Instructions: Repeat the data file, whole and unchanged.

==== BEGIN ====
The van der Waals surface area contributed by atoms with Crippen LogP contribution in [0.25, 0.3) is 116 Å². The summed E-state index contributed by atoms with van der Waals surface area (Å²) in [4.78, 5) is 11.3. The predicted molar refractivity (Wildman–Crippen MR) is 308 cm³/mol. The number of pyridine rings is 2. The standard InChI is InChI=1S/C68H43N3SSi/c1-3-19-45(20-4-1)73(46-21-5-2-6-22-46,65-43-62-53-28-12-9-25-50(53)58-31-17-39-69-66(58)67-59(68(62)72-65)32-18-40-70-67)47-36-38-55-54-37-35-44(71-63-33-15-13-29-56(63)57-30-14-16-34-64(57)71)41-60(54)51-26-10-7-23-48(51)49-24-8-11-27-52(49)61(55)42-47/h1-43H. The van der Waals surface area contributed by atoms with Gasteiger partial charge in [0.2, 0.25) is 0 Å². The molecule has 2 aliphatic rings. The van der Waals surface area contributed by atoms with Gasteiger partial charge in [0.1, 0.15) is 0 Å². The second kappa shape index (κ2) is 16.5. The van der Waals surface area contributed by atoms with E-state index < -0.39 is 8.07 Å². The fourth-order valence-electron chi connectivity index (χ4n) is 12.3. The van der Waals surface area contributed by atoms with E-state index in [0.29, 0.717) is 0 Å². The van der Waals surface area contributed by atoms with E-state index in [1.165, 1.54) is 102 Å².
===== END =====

The van der Waals surface area contributed by atoms with Crippen LogP contribution in [0.25, 0.3) is 116 Å². The summed E-state index contributed by atoms with van der Waals surface area (Å²) in [4.78, 5) is 11.3. The predicted molar refractivity (Wildman–Crippen MR) is 308 cm³/mol. The number of pyridine rings is 2. The standard InChI is InChI=1S/C68H43N3SSi/c1-3-19-45(20-4-1)73(46-21-5-2-6-22-46,65-43-62-53-28-12-9-25-50(53)58-31-17-39-69-66(58)67-59(68(62)72-65)32-18-40-70-67)47-36-38-55-54-37-35-44(71-63-33-15-13-29-56(63)57-30-14-16-34-64(57)71)41-60(54)51-26-10-7-23-48(51)49-24-8-11-27-52(49)61(55)42-47/h1-43H. The van der Waals surface area contributed by atoms with Gasteiger partial charge in [0.2, 0.25) is 0 Å². The molecule has 2 aliphatic rings. The van der Waals surface area contributed by atoms with Gasteiger partial charge in [0.1, 0.15) is 0 Å². The second kappa shape index (κ2) is 16.5. The van der Waals surface area contributed by atoms with E-state index < -0.39 is 8.07 Å². The fourth-order valence-electron chi connectivity index (χ4n) is 12.3. The van der Waals surface area contributed by atoms with E-state index in [0.29, 0.717) is 0 Å². The van der Waals surface area contributed by atoms with E-state index in [1.165, 1.54) is 102 Å².